21 Keys

Addison's life changed when a box containing 21 keys was dumped on her doorstep. Soon, she's on a international chase for clues, armed only with the box, the duffel bag, her wits, and her friend Marie. But it's not just a hunt for clues: it's running from their watcher.

Author's note: I do not own any of this except the plot and most characters.


2. Ticket And Takeoff

"Oh, you've gotta be kidding me." I mumbled. Our 21st street wasn't like New York City. We were quieter, but we still had an airport for international travel. Which was my destination. I payed the cab and walked in, feeling very working class in my jeans, red Florence and the Machine shirt (which I made my senior year), and boots, armed with nothing but a duffel bag. I wandered towards the help desk, wondering what I would say, when something caught my eye. On a row of lockers someone had drawn a simple outline of a key. It looked like random graffiti, but to me it was a sign. I wandered over, until I found locker 35. The sum of 10, 4, and 21. I pulled out the box of keys, and found the key marked 35. It opened the locker easily, and I peered inside. There were three items and a note. The first item was a leather wallet. I opened it to find a credit card and a thick wad of bills. I didn't want to count them, but I hoped they weren't just ones. That would be a cruel joke for a girl who'd only gotten into college on a scholarship. The second item chilled me. A passport. My passport, the one I'd gotten for when, if ever, I could study abroad. It'd been missing for a few days. So whoever set this up not only knew where my apartment was, they could sneak in and out easily, and knew what I owned. Third was a plane ticket to Germany. I took a look at the note.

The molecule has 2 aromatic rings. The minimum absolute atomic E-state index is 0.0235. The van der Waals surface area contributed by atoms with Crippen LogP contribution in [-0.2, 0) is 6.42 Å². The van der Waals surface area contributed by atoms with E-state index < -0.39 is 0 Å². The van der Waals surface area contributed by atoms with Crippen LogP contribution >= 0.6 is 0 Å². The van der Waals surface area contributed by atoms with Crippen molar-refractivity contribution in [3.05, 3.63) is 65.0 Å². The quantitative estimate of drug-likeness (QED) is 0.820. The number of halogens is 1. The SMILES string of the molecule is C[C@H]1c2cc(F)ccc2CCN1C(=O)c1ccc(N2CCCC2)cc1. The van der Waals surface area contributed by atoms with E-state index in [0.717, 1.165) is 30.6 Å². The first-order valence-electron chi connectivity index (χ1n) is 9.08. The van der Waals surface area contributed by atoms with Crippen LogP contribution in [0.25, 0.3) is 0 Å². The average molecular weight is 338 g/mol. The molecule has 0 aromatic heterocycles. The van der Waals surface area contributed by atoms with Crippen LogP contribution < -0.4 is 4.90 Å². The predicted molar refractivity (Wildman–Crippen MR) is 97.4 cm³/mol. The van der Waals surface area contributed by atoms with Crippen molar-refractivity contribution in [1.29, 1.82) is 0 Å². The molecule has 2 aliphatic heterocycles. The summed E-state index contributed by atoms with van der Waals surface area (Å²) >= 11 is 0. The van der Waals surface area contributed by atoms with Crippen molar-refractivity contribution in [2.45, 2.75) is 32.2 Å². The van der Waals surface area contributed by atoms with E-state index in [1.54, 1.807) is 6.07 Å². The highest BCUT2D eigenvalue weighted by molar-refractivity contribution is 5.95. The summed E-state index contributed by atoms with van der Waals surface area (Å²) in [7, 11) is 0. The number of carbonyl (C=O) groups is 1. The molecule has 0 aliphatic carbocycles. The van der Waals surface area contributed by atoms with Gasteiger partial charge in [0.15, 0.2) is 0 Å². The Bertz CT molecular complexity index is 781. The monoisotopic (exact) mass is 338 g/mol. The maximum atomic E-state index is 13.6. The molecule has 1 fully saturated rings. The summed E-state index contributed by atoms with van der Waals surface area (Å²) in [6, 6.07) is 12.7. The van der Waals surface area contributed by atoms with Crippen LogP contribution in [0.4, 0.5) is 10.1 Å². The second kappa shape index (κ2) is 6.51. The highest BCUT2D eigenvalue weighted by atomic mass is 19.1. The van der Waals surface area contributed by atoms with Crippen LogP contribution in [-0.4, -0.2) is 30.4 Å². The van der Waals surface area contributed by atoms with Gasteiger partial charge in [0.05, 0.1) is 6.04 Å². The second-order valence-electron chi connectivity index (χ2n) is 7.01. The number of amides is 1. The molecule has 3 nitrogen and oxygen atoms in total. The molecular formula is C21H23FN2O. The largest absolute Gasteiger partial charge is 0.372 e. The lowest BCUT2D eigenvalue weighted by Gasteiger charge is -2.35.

I'd get on the plane if I were you.

"Ah, screw it." I sighed, pushing my hair out of my eyes and checked the clock, then the ticket, then the clock again. I had an hour. And I really didn't want to disappoint this guy.


As it turned out, the ticket was for first class. I should've been excited about that, but instead I felt nauseous. Someone had gone through a lot of trouble just to get me this far. What would happen if they decided I wasn't worth it? Suddenly, my phone buzzed. It was a text from my friend, Hannah.

Where r u? At ur apartment.

I swore under my breath. I'd forgotten that we'd made arrangements to go to the movies today. I hurriedly texted back:

Sorry! Family emergency. Can't make it.

I sighed. I hated lying to her, but something told me I shouldn't tell anyone what was going on. Plus, she'd think I was nuts anyways. I turned my phone off, unwilling to lie anymore. I clenched my fingers as the plane took off, then occupied myself with untangling my headphones and turning my music on. This'd be a long flight.

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